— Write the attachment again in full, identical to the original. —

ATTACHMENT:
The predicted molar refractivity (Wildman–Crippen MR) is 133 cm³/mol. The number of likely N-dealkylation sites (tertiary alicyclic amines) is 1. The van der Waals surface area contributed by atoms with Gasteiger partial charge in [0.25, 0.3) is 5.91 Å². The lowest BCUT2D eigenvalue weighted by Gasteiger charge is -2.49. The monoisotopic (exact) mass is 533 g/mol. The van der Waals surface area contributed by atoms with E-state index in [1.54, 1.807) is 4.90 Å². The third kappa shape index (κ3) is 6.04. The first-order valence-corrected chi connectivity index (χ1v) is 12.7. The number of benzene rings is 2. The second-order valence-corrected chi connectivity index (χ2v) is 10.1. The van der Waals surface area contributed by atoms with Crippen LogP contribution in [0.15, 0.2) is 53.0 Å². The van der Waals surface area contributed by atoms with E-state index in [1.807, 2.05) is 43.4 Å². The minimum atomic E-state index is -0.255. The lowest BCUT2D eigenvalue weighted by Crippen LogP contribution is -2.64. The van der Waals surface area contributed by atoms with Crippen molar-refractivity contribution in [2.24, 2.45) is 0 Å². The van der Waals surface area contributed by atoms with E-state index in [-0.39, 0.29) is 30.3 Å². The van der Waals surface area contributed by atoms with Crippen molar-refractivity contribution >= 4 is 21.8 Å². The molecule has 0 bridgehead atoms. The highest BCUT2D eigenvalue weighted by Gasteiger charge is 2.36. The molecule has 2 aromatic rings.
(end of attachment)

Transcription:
The predicted molar refractivity (Wildman–Crippen MR) is 133 cm³/mol. The number of likely N-dealkylation sites (tertiary alicyclic amines) is 1. The van der Waals surface area contributed by atoms with Gasteiger partial charge in [0.25, 0.3) is 5.91 Å². The lowest BCUT2D eigenvalue weighted by Gasteiger charge is -2.49. The monoisotopic (exact) mass is 533 g/mol. The van der Waals surface area contributed by atoms with E-state index in [1.54, 1.807) is 4.90 Å². The third kappa shape index (κ3) is 6.04. The first-order valence-corrected chi connectivity index (χ1v) is 12.7. The number of benzene rings is 2. The second-order valence-corrected chi connectivity index (χ2v) is 10.1. The van der Waals surface area contributed by atoms with Crippen LogP contribution in [0.15, 0.2) is 53.0 Å². The van der Waals surface area contributed by atoms with E-state index in [1.807, 2.05) is 43.4 Å². The minimum atomic E-state index is -0.255. The lowest BCUT2D eigenvalue weighted by Crippen LogP contribution is -2.64. The van der Waals surface area contributed by atoms with Crippen molar-refractivity contribution in [2.24, 2.45) is 0 Å². The van der Waals surface area contributed by atoms with E-state index in [-0.39, 0.29) is 30.3 Å². The van der Waals surface area contributed by atoms with Crippen molar-refractivity contribution >= 4 is 21.8 Å². The molecule has 0 bridgehead atoms. The highest BCUT2D eigenvalue weighted by Gasteiger charge is 2.36. The molecule has 2 aromatic rings.